Jessie Raymond: Aging appliance applying the heat

Our dishwasher has been acting up lately. One day, it works fine. The next day, about halfway through doing whatever it does (all the while making a sound like a 737 taking off), it goes silent, offering nothing by way of explanation beyond the “clean” light flashing endlessly off and on.
I know nothing about dishwashers, but I do know about the Internet. And the Internet said the flashing light means the dishwasher thinks the water isn’t hot enough. So it quits.
The water is plenty hot. The dishwasher is being a diva.
The Internet also told me that by pressing several of the buttons on the display panel in a certain order at a certain speed while also shouting “Expelliarmus!” I could reset the hot water sensor and trick the washer into starting from scratch.
Which I did.
And which I have continued to do every other load or so, for several months, whenever the washer stamps its foot and says, “I don’t care if the water is hot, it doesn’t feel hot to me.” What a whiner.
If you’ve ever had an appliance go on the blink, you know there’s a standard procedure to follow:
1. Fix it yourself. I had already established through my years of mechanical training (well, minutes of online searching, anyway) that my dishwasher was having computer issues. I could reset the computer, but I couldn’t prevent the error from recurring. So I tried the next logical step.
2. Wait and see if the appliance fixes itself. I love this approach. I always hold out hope that a machine, given time, will heal on its own. While this didn’t pan out with our defunct toaster or our spontaneously combusting microwave, I suspected that the dishwasher was just going through a phase. Most people by this point would have moved on to step three.
3. Call a repairman. Actually, I did this — not because I lacked faith in the dishwasher’s odds of recovery, but because in the meantime, my oven had stopped heating up. That’s the oven’s only job, really, and I count on it. A working dishwasher is a mere convenience; I need a working oven.
While the repairman was here to fix the oven, he took a look at the dishwasher. But he couldn’t replicate the error. The dishwasher, in an enthusiastic but, frankly, transparent attempt to discredit me, showed off by washing, rinsing and practically turning cartwheels for the repairman’s enjoyment. Luckily, he had seen this kind of thing before and wasn’t fooled. Which brings us to what should have been the final step.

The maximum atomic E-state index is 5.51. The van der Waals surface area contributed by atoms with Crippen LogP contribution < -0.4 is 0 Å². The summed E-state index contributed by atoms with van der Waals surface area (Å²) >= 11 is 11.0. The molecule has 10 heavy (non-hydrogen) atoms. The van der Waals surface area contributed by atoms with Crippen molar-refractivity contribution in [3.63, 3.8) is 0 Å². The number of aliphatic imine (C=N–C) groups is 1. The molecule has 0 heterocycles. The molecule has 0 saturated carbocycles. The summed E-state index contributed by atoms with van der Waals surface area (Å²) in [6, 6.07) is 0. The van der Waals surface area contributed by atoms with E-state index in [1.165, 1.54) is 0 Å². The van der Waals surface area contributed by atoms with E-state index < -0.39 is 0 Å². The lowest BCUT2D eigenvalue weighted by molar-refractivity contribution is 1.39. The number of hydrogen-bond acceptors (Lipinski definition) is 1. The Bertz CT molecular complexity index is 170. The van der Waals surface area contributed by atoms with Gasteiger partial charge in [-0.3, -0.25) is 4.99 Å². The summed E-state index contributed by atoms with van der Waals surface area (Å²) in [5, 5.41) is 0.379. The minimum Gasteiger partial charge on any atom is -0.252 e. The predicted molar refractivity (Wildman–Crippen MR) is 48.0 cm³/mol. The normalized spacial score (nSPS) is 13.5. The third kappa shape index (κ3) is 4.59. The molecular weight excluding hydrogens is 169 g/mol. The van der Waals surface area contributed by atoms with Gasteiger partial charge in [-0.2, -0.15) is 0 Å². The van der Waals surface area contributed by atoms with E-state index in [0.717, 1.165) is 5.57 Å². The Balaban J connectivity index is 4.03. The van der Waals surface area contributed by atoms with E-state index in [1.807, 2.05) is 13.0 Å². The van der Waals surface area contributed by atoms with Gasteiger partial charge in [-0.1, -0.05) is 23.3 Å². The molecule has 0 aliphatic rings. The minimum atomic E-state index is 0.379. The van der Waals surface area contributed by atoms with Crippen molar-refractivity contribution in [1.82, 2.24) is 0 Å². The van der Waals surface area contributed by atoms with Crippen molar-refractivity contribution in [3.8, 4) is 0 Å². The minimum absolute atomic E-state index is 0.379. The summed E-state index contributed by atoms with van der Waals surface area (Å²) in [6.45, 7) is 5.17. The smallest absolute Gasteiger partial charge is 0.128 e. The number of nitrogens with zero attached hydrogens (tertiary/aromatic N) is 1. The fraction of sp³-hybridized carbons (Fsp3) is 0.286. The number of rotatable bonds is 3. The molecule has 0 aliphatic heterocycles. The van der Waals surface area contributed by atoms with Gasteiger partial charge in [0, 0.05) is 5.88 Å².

4. Have the problem fixed. It sounds obvious. But it wasn’t that simple.
In our case, it came down to numbers; specifically, 10 and 200. The dishwasher is more than 10 years old. The cost of a new temperature sensor is over $200. Did we want to put hundreds of dollars into an appliance that could drop dead at any time?
“Let’s just get a new dishwasher,” my husband said.
A shiny new appliance? Yes, please. I mean, why put $200-plus into a lame-duck dishwasher when we could just by a new one for a little bit more money?
I’ll tell you why: because it turns out new ones cost significantly more than $200. The top-rated models, in fact, come in at $800 or more. (For $800, I expect a dishwasher to load itself.)
Unable to decide, I’ve added one additional step.
5. Hem and haw. Fix the old, or buy new? I don’t want to sink money into an item that might pack it in tomorrow. But replacing it would leave a huge hole in our budget and, by extension, my tightwad heart.
So for now, the dishwasher continues to goof off every other day, and I find myself regularly pressing elaborate combinations of buttons and yelling incantations to get the thing back on track. My friends have mentioned, in concerned tones, that this is not a normal way to live.
Maybe not, but it’s something to pass the time while I’m hemming, not to mention hawing. I’ll probably keep doing it until the dishwasher fails altogether or a self-loading model comes on the market and justifies its price tag.
And if neither of those happens, fine. If, in 20 or 25 years we downsize to a smaller place, we’ll simply leave the old dishwasher behind.
Problem solved.

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